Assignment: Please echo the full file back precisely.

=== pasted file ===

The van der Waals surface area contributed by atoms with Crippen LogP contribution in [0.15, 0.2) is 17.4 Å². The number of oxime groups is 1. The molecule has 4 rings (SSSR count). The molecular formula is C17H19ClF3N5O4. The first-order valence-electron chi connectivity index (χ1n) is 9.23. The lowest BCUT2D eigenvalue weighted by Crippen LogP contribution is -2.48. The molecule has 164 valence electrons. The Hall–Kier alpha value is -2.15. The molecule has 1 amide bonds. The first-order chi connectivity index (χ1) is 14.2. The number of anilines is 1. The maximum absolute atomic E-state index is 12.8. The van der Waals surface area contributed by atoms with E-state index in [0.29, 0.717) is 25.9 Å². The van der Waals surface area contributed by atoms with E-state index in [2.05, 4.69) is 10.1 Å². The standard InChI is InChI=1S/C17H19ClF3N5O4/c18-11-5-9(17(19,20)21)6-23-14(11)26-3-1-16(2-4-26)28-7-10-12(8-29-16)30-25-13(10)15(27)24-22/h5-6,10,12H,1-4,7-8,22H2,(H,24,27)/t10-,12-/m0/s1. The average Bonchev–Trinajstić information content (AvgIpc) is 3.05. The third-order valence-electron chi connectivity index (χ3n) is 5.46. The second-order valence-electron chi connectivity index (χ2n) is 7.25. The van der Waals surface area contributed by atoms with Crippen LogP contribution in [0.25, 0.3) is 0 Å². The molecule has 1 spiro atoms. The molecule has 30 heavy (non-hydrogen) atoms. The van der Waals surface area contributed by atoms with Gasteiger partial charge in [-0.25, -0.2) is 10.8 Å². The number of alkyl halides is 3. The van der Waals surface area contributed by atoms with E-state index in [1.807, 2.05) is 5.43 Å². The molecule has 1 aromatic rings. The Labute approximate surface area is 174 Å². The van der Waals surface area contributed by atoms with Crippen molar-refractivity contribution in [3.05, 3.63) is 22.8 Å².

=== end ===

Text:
The van der Waals surface area contributed by atoms with Crippen LogP contribution in [0.15, 0.2) is 17.4 Å². The number of oxime groups is 1. The molecule has 4 rings (SSSR count). The molecular formula is C17H19ClF3N5O4. The first-order valence-electron chi connectivity index (χ1n) is 9.23. The lowest BCUT2D eigenvalue weighted by Crippen LogP contribution is -2.48. The molecule has 164 valence electrons. The Hall–Kier alpha value is -2.15. The molecule has 1 amide bonds. The first-order chi connectivity index (χ1) is 14.2. The number of anilines is 1. The maximum absolute atomic E-state index is 12.8. The van der Waals surface area contributed by atoms with E-state index in [0.29, 0.717) is 25.9 Å². The van der Waals surface area contributed by atoms with E-state index in [2.05, 4.69) is 10.1 Å². The standard InChI is InChI=1S/C17H19ClF3N5O4/c18-11-5-9(17(19,20)21)6-23-14(11)26-3-1-16(2-4-26)28-7-10-12(8-29-16)30-25-13(10)15(27)24-22/h5-6,10,12H,1-4,7-8,22H2,(H,24,27)/t10-,12-/m0/s1. The average Bonchev–Trinajstić information content (AvgIpc) is 3.05. The third-order valence-electron chi connectivity index (χ3n) is 5.46. The second-order valence-electron chi connectivity index (χ2n) is 7.25. The van der Waals surface area contributed by atoms with Crippen LogP contribution in [0.25, 0.3) is 0 Å². The molecule has 1 spiro atoms. The molecule has 30 heavy (non-hydrogen) atoms. The van der Waals surface area contributed by atoms with Gasteiger partial charge in [-0.25, -0.2) is 10.8 Å². The number of alkyl halides is 3. The van der Waals surface area contributed by atoms with E-state index in [1.807, 2.05) is 5.43 Å². The molecule has 1 aromatic rings. The Labute approximate surface area is 174 Å². The van der Waals surface area contributed by atoms with Crippen molar-refractivity contribution in [3.05, 3.63) is 22.8 Å².